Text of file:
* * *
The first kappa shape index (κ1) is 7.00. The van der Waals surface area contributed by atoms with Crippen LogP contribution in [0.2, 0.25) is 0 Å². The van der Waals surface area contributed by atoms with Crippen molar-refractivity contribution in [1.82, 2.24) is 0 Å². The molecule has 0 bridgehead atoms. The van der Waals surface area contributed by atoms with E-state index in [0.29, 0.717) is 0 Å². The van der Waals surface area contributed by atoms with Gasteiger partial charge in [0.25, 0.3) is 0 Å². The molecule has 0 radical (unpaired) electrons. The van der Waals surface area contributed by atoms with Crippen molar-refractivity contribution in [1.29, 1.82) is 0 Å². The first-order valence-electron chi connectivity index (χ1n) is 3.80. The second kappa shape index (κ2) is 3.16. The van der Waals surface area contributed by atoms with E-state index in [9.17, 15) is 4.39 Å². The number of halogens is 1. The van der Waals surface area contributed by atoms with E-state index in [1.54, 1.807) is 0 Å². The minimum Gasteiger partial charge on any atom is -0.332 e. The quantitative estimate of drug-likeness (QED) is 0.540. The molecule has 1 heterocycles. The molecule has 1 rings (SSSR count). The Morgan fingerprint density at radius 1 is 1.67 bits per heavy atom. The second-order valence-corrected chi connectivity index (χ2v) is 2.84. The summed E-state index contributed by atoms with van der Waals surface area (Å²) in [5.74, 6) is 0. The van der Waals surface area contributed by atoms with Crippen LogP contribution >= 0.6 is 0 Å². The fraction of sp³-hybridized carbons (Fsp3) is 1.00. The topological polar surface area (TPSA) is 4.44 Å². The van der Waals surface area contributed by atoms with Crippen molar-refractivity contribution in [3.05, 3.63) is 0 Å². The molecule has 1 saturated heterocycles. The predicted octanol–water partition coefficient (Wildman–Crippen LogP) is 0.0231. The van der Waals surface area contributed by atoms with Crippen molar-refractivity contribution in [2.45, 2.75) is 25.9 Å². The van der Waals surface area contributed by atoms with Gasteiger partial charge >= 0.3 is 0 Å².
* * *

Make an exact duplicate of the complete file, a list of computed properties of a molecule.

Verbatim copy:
The first kappa shape index (κ1) is 7.00. The van der Waals surface area contributed by atoms with Crippen LogP contribution in [0.2, 0.25) is 0 Å². The van der Waals surface area contributed by atoms with Crippen molar-refractivity contribution in [1.82, 2.24) is 0 Å². The molecule has 0 bridgehead atoms. The van der Waals surface area contributed by atoms with E-state index in [0.29, 0.717) is 0 Å². The van der Waals surface area contributed by atoms with Gasteiger partial charge in [0.25, 0.3) is 0 Å². The molecule has 0 radical (unpaired) electrons. The van der Waals surface area contributed by atoms with Crippen molar-refractivity contribution in [1.29, 1.82) is 0 Å². The first-order valence-electron chi connectivity index (χ1n) is 3.80. The second kappa shape index (κ2) is 3.16. The van der Waals surface area contributed by atoms with E-state index in [9.17, 15) is 4.39 Å². The number of halogens is 1. The van der Waals surface area contributed by atoms with E-state index in [1.54, 1.807) is 0 Å². The minimum Gasteiger partial charge on any atom is -0.332 e. The quantitative estimate of drug-likeness (QED) is 0.540. The molecule has 1 heterocycles. The molecule has 1 rings (SSSR count). The Morgan fingerprint density at radius 1 is 1.67 bits per heavy atom. The second-order valence-corrected chi connectivity index (χ2v) is 2.84. The summed E-state index contributed by atoms with van der Waals surface area (Å²) in [5.74, 6) is 0. The van der Waals surface area contributed by atoms with Crippen LogP contribution >= 0.6 is 0 Å². The fraction of sp³-hybridized carbons (Fsp3) is 1.00. The topological polar surface area (TPSA) is 4.44 Å². The van der Waals surface area contributed by atoms with Crippen molar-refractivity contribution in [3.05, 3.63) is 0 Å². The molecule has 1 saturated heterocycles. The predicted octanol–water partition coefficient (Wildman–Crippen LogP) is 0.0231. The van der Waals surface area contributed by atoms with Crippen molar-refractivity contribution in [2.45, 2.75) is 25.9 Å². The van der Waals surface area contributed by atoms with Gasteiger partial charge >= 0.3 is 0 Å².